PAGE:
KAILUA-KONA, Hawaii -- The LPGA Tour is back in Hawaii, and 131 other players are casting a wary eye at Karrie Webb.
They have good reason.
Webb is a perfect in three tournaments this year, winning The Office Depot, the Australian Women's Open and last weekend the Australian Ladies Masters. By taking the Masters, she became one of just six players to win the same tournament three years in a row.
Now, Webb brings her game to the inaugural Takefuji Classic, a 54-hole event at the Kona Country Club on the island of Hawaii.
Despite her meteoric rise on the Tour -- 18 victories, two money titles and 22 Hall of Fame points -- the 25-year-old Australian is still learning the game.
"I think golf is a game where there is always room for improvement," she said. "You can never master it, no matter how good you are playing. I work hard on my game, and I know there are areas that can get better.
"Of course, when you've just won three times, it's hard to see what needs to improve right away."
Her numbers are staggering.
In addition to her past accomplishments, Webb already has taken the lead on this year' money list with $225,000. She tied Annika Sorenstam's record for being the fastest player to earn $200,000 in a single season in three events. She has won three and finished second in the past four official LPGA events dating to last October.
Her biggest challenge should come from a player on the other end of the spectrum.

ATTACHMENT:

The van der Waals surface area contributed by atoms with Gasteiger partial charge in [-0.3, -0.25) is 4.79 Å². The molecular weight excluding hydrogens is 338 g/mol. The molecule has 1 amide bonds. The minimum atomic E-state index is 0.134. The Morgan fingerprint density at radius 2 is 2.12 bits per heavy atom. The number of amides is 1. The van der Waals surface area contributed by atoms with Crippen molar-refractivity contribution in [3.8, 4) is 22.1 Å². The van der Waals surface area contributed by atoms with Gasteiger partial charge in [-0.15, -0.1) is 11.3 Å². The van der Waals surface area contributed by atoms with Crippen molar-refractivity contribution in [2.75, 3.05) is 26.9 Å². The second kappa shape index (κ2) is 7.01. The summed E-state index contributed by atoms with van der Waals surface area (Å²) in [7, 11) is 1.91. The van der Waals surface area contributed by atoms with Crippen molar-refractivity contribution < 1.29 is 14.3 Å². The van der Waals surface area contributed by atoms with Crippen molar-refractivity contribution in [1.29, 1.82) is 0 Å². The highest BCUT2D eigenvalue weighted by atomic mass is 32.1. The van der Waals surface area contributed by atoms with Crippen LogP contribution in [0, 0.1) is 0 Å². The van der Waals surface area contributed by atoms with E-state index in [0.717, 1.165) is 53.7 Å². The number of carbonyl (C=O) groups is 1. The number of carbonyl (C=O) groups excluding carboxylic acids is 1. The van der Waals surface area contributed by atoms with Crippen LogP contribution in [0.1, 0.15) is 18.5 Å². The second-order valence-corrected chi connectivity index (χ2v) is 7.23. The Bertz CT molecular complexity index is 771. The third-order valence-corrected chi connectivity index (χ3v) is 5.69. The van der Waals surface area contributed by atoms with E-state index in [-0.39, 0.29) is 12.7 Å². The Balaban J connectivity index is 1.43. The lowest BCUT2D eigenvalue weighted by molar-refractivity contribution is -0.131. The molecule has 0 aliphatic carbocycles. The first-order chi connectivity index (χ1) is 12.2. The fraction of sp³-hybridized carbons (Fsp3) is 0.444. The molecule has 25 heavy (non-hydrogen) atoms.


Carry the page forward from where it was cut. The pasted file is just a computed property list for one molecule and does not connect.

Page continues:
Betsy King, who's already in the Hall of Fame, proved she can still win on the Tour when she took the Hawaiian Ladies Open two weeks ago. It was her first victory since 1997.
"Winning last month felt good because I've struggled the past couple of years," King said. "As I've said, this year was going to determine whether I kept playing because I wanted to remain competitive.
"I didn't want to be one of those golfers who hangs around. You sometimes wonder if you're ever going to win again. Starting early in the year with a win gives me some confidence."
But King knows the focus will be on Webb.
"I played with her in the first tournament she played in as an LPGA professional and I think she finished seventh," King said. "She was good then and she has only gotten better. Karrie works on her game, but she also has a tremendous amount of natural ability. I don't see any reason why she can't continue."
The field also includes Hall of Famers Patty Sheehan, Beth Daniel and Pat Bradley with a generous sprinkling of international players, among them Sorenstam of Sweden and Akiko Fukushima, who is considered Japan's best player.